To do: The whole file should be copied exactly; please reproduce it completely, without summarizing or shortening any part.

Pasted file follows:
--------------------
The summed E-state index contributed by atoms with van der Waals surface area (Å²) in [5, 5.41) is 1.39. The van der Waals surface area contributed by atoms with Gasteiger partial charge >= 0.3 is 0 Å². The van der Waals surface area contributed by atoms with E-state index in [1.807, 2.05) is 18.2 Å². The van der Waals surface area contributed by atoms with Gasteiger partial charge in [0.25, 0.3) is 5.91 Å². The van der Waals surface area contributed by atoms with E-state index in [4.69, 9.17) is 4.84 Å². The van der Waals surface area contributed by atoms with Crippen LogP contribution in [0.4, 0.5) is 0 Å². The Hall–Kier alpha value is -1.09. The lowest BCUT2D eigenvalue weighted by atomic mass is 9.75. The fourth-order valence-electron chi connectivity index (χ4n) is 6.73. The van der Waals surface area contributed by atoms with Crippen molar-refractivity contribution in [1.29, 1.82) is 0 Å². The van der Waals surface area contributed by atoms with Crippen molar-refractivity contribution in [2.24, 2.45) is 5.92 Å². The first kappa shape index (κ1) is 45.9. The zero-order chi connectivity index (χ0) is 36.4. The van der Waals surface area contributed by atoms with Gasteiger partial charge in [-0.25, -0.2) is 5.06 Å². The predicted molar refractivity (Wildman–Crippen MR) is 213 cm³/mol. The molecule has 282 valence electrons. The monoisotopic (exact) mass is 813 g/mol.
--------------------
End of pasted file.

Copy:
The summed E-state index contributed by atoms with van der Waals surface area (Å²) in [5, 5.41) is 1.39. The van der Waals surface area contributed by atoms with Gasteiger partial charge >= 0.3 is 0 Å². The van der Waals surface area contributed by atoms with E-state index in [1.807, 2.05) is 18.2 Å². The van der Waals surface area contributed by atoms with Gasteiger partial charge in [0.25, 0.3) is 5.91 Å². The van der Waals surface area contributed by atoms with E-state index in [4.69, 9.17) is 4.84 Å². The van der Waals surface area contributed by atoms with Crippen LogP contribution in [0.4, 0.5) is 0 Å². The Hall–Kier alpha value is -1.09. The lowest BCUT2D eigenvalue weighted by atomic mass is 9.75. The fourth-order valence-electron chi connectivity index (χ4n) is 6.73. The van der Waals surface area contributed by atoms with Crippen molar-refractivity contribution in [1.29, 1.82) is 0 Å². The van der Waals surface area contributed by atoms with Crippen molar-refractivity contribution in [2.24, 2.45) is 5.92 Å². The first kappa shape index (κ1) is 45.9. The zero-order chi connectivity index (χ0) is 36.4. The van der Waals surface area contributed by atoms with Gasteiger partial charge in [-0.25, -0.2) is 5.06 Å². The predicted molar refractivity (Wildman–Crippen MR) is 213 cm³/mol. The molecule has 282 valence electrons. The monoisotopic (exact) mass is 813 g/mol.